Climate Change-Time For a New Approach
    Category: Column By : David Parry Read : 874 Date : Monday, June 09, 2014 - 08:00:48

    Part two of a two-part series. The first part appeared in last month’s issue.

    Alternatives to Kyoto

    It’s time to forget about making a new Kyoto and look at the problem from another perspective, maybe one that is more practical and, hopefully, effective. Using technology, humans are particularly good at adapting to change, including rapid environmental change. On the assumption that the world is slowly heating up based on the evidence provided by the IPCC and the fact that the Earth is in an inter-glacial warm period, mankind clearly has to adapt to a warming world and try to mitigate its effects.

    As for a global response, no meaningful treaty on significantly cutting carbon emissions will be reached by the U.N. in the next two decades or more. At this juncture, it is worthwhile remembering that the furor surrounding anthropogenic global warming is intricately and irrevocably linked to the more general debate on man’s largely unsustainable use of the earth’s resources. This use has been going on for centuries but has become exponential in the last century as the world’s population approaches eight billion. Foremost among these resources is soil and fresh water—and the conservation and sustainable use of both must be among the priorities, be it global, national or local, to adapt to the conditions of a warming world since soil and water provide the very foundations of life.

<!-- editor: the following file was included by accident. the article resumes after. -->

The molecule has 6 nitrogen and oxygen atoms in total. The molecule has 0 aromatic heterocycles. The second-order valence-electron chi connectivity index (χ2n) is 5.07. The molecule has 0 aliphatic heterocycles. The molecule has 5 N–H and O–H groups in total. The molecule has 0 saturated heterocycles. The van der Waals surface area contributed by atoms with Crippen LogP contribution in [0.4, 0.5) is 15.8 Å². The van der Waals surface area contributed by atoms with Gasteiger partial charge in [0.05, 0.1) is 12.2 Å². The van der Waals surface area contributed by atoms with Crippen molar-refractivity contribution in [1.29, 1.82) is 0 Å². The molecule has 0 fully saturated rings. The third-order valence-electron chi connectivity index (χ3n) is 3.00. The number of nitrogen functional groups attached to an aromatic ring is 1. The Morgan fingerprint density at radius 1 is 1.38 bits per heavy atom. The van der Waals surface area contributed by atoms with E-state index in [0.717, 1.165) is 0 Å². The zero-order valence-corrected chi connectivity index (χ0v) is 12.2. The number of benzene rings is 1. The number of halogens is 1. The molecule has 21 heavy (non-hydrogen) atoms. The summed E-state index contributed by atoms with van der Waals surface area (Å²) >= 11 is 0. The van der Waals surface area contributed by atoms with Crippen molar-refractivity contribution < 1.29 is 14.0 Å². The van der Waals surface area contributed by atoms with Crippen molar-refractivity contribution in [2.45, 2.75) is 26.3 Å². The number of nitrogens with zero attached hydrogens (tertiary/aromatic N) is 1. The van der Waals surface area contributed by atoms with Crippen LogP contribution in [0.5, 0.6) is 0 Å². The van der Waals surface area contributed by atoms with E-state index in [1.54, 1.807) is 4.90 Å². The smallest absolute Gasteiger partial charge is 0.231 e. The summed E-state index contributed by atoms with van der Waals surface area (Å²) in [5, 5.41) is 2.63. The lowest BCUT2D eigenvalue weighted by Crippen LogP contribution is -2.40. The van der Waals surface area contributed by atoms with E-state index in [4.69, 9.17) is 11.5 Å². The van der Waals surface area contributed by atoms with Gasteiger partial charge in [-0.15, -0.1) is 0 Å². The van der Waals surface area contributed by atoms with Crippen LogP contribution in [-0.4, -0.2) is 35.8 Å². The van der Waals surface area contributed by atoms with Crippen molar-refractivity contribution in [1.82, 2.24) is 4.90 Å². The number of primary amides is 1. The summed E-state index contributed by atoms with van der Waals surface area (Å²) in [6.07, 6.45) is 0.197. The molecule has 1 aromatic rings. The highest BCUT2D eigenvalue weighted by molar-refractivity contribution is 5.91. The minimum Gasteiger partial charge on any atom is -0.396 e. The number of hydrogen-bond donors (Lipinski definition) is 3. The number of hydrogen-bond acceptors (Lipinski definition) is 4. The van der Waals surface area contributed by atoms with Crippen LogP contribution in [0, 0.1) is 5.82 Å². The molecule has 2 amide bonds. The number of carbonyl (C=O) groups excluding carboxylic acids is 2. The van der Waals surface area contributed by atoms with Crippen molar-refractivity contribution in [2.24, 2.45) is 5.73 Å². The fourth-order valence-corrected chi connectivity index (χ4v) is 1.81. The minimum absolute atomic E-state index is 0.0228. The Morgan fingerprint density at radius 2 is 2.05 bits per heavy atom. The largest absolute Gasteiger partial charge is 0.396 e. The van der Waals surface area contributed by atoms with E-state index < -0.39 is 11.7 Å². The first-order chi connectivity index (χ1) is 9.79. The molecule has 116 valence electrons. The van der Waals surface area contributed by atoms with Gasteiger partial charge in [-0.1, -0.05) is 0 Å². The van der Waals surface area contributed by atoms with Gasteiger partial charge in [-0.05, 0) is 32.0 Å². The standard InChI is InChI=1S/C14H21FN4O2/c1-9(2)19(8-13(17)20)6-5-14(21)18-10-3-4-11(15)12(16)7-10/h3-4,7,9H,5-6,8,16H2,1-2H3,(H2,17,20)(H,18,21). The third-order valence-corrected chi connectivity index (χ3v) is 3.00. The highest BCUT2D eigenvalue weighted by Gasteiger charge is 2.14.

Global averages and regional climates

    In a warming world it is the impact on life that is of paramount importance to the inhabitants of the Earth’s multitude of countries and regions. Climate change data are reported on a global scale and deal with average conditions, in other words the sum of global temperatures and the like over the whole world divided by the number of observations. But such statistics are of little or no value to countries and regions that have specific ranges of temperature, rainfall, evaporation, sunshine, wind and other parameters that constitute weather and its longer-term partner, climate.

    The physics and chemistry of the atmosphere and its interaction with the solar heated land and ocean surfaces creates a myriad of local weather events (meteorology) which when averaged over a 30-year period provide the basis for defining regional weather patterns which are referred to as climates. The classification of different climates is one of the pillars of the science of climatology and the most frequently used climate classification system is that of Wladimir Köppen that was devised in 1900, and updated by Rudolf Geiger in 1961 and most recently updated in 2006 by the Climate Research unit (CRU) at East Anglia university and the Global Precipitation Climatology Centre (GPCC) at the German Weather Service. They used temperature and rainfall data sets for a 50-year period 1951 to 2000.